Airport facility under threat of funding failure

By John Guevara 
Contributor 

ROCKFORD — The downtown Amerock hotel project isn’t the only major area expansion with questions hanging over its funding today.

One of the crowning achievements of Chicago Rockford International Airport Authority Director Mike Dunn, the AAR company’s Maintenance and Repair facility (MRO), could dig deeper into local taxpayers’ pockets than expected.

The MRO project began as the brainchild of Dunn. The Authority and AAR entered into a lease agreement in the summer of 2014 which was executed in early 2015 as Dunn lined up money from a number of sources including Rockford’s City Council; the Winnebago County Board; the City of Loves Park; $10 million in grant funds promised by Democratic Sen. Dick Durbin from the federal government; and $15 million in state grant funds promised by then-Gov. Pat Quinn.

Quinn’s defeat in 2014 changed things. The Authority approached local bankers who agreed to extend a line of credit up to $17 million to avoid delaying the construction of the facility.

And the proposed funding from Springfield was tied to the federal funds via a so-called legislative trigger that would only see the state’s money released once the federal government came through with their portion of the obligation.

“There was never any money in the budget for the MRO,” Senator Dave Syverson said. “It was one of those projects that Quinn promised before the election without a line item in the budget or the revenue to fund it. Thankfully, Gov. (Bruce) Rauner saw the value in the project and agreed to find the resources.”

Syverson says he was recently approached by the Authority to ask Rauner to change the terms of the state grant monies.

“The original agreement was that the state could not, or would not, put money in without the federal funds,” Syverson said.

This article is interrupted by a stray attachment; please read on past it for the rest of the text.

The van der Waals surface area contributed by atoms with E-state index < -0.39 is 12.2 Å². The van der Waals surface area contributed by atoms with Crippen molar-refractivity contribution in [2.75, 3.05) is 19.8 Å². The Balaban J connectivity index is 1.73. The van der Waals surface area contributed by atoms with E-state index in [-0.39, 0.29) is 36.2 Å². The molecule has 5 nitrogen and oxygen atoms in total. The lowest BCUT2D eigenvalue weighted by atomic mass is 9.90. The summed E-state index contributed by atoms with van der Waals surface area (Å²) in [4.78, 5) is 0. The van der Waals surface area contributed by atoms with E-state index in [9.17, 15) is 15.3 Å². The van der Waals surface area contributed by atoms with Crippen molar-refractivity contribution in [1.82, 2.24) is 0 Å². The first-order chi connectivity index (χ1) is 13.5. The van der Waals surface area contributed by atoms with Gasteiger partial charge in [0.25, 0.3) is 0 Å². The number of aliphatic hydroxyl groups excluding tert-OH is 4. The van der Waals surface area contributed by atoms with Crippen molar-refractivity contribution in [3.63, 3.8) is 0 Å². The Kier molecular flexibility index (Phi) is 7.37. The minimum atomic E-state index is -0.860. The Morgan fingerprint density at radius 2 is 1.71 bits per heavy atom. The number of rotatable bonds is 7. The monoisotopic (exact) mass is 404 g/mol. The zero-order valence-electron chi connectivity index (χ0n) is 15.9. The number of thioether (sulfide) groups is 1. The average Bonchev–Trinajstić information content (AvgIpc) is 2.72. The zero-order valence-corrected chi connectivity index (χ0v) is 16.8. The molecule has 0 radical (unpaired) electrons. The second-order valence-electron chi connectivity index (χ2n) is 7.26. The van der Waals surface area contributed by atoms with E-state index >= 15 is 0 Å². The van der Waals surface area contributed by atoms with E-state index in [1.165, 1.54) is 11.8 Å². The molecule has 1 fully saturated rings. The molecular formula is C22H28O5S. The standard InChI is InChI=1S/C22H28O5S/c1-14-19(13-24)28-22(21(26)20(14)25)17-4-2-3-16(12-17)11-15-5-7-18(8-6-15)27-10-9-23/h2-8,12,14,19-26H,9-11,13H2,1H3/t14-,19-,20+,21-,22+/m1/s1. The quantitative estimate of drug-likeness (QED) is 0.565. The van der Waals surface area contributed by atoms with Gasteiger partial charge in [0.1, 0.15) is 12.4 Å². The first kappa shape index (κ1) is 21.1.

“Asking to change the terms implies that something happened to the federal funds. I don’t know if it’s totally out or if the way they were going to fund it is out.”


“Asking to change the terms implies that something happened to the federal funds. I don’t know if it’s totally out or if the way they were going to fund it is out.”
–State Sen. Dave Syverson

Syverson was asked to petition the administration to waive the requirement that the Authority receives federal funds first.

“The project has local bipartisan support,” he said. “I’m confident that the state money will come in when the resources are available. The money will come in.”

Sources say the real problem is if there is no money to pay the bonds used to fund the project. If no money is available, property taxes will increase automatically through a process called “backdoor referendum.”

Before issuing a bond, government bodies conduct hearings for the public to object to backing the bonds with a tax increase. A lack of objectors from the public at the bond hearing translates to public approval of a tax increase, however much it might be.

A backdoor property tax increase was precisely what former Republican county board majority leader John Sweeney was trying to avoid before the body approved its $8 million contribution to the project.

“I wanted to make sure the sources of funding to pay off the issued bonds were in place,” Sweeney told The Times.

“It became evident that they were not in place because there wasn’t sufficient documentation. My main concern was that if the funding sources were to fall apart and the bonds were issued, that property taxes would go up through a backdoor referendum. This is a project that I wanted to support but I was elected to represent county taxpayers and county government, not Mr. Dunn.”

Sweeney ultimately paid for his stance at the ballot box, losing a Republican primary in District 16 to a candidate recruited by and promoted in part by Dunn, Jean Crosby.

Winnebago County Board member and Economic Development Committee Chairman Fred Wescott is confident the funds will be available at some point.

Wescott says he would vote for using additional host fees to prevent triggering a back door property tax increase.

Gary Jury, the board’s Operations and Administrative Committee Chairman, isn’t so sure.

“They’d have to really convince me,” Jury says. “I mean, where does it stop? I’d really have to see the plan. They need to lock in the foundation of their funding before I’d vote for more host fees. If they do that, I would vote for them to stop a property tax increase.”

The County Board’s Majority Leader, David Boomer, doesn’t agree with the back door referendum at all. Asked if he would support using host fees to prevent a property tax increase from the Authority, Boomer said simply, “No.”

Community leaders have pointed to the Woodward Governor expansion in Loves Park as an example of how public monies can be invested with the full faith of the public.

Calls to Dunn for comment were not returned. Durbin, who advocated for the federal funds, is out of the country on senatorial business.

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